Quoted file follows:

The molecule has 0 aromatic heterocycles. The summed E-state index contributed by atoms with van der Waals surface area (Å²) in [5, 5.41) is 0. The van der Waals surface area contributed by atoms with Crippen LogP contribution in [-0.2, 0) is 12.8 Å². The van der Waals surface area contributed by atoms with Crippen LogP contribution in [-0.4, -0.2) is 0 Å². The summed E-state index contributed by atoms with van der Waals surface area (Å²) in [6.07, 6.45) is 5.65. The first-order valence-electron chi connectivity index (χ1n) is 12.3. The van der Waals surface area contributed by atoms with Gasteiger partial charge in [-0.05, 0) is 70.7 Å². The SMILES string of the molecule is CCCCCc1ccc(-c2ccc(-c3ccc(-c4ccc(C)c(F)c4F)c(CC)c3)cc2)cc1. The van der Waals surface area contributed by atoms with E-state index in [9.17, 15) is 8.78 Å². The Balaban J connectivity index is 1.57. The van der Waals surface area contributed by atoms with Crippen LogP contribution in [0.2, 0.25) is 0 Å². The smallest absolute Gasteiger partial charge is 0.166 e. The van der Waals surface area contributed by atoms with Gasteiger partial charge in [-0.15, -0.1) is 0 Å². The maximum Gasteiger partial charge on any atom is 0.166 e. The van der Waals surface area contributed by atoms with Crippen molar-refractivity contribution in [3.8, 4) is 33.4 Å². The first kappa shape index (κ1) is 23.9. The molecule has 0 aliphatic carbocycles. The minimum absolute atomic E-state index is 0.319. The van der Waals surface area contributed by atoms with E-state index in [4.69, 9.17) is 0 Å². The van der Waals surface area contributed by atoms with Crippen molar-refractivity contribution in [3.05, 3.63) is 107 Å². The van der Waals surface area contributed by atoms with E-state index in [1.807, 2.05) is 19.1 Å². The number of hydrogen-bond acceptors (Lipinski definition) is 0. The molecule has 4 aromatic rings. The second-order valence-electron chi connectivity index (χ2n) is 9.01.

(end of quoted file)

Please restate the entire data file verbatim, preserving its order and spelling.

The molecule has 0 aromatic heterocycles. The summed E-state index contributed by atoms with van der Waals surface area (Å²) in [5, 5.41) is 0. The van der Waals surface area contributed by atoms with Crippen LogP contribution in [-0.2, 0) is 12.8 Å². The van der Waals surface area contributed by atoms with Crippen LogP contribution in [-0.4, -0.2) is 0 Å². The summed E-state index contributed by atoms with van der Waals surface area (Å²) in [6.07, 6.45) is 5.65. The first-order valence-electron chi connectivity index (χ1n) is 12.3. The van der Waals surface area contributed by atoms with Gasteiger partial charge in [-0.05, 0) is 70.7 Å². The SMILES string of the molecule is CCCCCc1ccc(-c2ccc(-c3ccc(-c4ccc(C)c(F)c4F)c(CC)c3)cc2)cc1. The van der Waals surface area contributed by atoms with E-state index in [9.17, 15) is 8.78 Å². The Balaban J connectivity index is 1.57. The van der Waals surface area contributed by atoms with Crippen LogP contribution in [0.2, 0.25) is 0 Å². The smallest absolute Gasteiger partial charge is 0.166 e. The van der Waals surface area contributed by atoms with Gasteiger partial charge in [-0.15, -0.1) is 0 Å². The maximum Gasteiger partial charge on any atom is 0.166 e. The van der Waals surface area contributed by atoms with Crippen molar-refractivity contribution in [3.8, 4) is 33.4 Å². The first kappa shape index (κ1) is 23.9. The molecule has 0 aliphatic carbocycles. The minimum absolute atomic E-state index is 0.319. The van der Waals surface area contributed by atoms with E-state index in [4.69, 9.17) is 0 Å². The van der Waals surface area contributed by atoms with Crippen molar-refractivity contribution in [3.05, 3.63) is 107 Å². The van der Waals surface area contributed by atoms with E-state index in [1.807, 2.05) is 19.1 Å². The number of hydrogen-bond acceptors (Lipinski definition) is 0. The molecule has 4 aromatic rings. The second-order valence-electron chi connectivity index (χ2n) is 9.01.